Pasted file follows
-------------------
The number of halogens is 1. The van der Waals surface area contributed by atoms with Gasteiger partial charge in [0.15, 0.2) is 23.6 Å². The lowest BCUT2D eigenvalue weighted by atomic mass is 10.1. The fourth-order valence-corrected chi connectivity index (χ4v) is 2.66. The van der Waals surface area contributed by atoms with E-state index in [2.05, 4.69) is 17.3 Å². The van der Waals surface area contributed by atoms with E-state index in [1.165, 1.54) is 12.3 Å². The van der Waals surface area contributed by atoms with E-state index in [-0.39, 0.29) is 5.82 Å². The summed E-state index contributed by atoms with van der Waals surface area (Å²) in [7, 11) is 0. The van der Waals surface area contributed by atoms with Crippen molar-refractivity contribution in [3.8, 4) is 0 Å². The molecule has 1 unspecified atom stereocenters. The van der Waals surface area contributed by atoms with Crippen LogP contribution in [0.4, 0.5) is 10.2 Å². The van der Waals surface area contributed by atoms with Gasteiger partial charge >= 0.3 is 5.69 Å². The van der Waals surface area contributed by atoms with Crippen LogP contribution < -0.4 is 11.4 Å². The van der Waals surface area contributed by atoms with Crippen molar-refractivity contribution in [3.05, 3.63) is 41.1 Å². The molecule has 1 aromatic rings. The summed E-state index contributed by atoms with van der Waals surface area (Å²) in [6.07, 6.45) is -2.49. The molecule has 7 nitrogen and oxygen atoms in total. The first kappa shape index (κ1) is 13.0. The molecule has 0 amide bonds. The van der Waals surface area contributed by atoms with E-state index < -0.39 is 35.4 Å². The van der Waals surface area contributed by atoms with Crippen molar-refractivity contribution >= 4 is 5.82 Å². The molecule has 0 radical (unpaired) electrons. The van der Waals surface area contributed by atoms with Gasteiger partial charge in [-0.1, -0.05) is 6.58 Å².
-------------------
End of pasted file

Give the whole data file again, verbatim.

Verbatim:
The number of halogens is 1. The van der Waals surface area contributed by atoms with Gasteiger partial charge in [0.15, 0.2) is 23.6 Å². The lowest BCUT2D eigenvalue weighted by atomic mass is 10.1. The fourth-order valence-corrected chi connectivity index (χ4v) is 2.66. The van der Waals surface area contributed by atoms with E-state index in [2.05, 4.69) is 17.3 Å². The van der Waals surface area contributed by atoms with E-state index in [1.165, 1.54) is 12.3 Å². The van der Waals surface area contributed by atoms with E-state index in [-0.39, 0.29) is 5.82 Å². The summed E-state index contributed by atoms with van der Waals surface area (Å²) in [7, 11) is 0. The van der Waals surface area contributed by atoms with Crippen molar-refractivity contribution in [3.8, 4) is 0 Å². The molecule has 1 unspecified atom stereocenters. The van der Waals surface area contributed by atoms with Crippen LogP contribution in [0.4, 0.5) is 10.2 Å². The van der Waals surface area contributed by atoms with Gasteiger partial charge >= 0.3 is 5.69 Å². The van der Waals surface area contributed by atoms with Crippen LogP contribution < -0.4 is 11.4 Å². The van der Waals surface area contributed by atoms with Crippen molar-refractivity contribution in [3.05, 3.63) is 41.1 Å². The molecule has 1 aromatic rings. The summed E-state index contributed by atoms with van der Waals surface area (Å²) in [6.07, 6.45) is -2.49. The molecule has 7 nitrogen and oxygen atoms in total. The first kappa shape index (κ1) is 13.0. The molecule has 0 amide bonds. The van der Waals surface area contributed by atoms with E-state index < -0.39 is 35.4 Å². The van der Waals surface area contributed by atoms with Crippen molar-refractivity contribution >= 4 is 5.82 Å². The molecule has 0 radical (unpaired) electrons. The van der Waals surface area contributed by atoms with Gasteiger partial charge in [-0.1, -0.05) is 6.58 Å².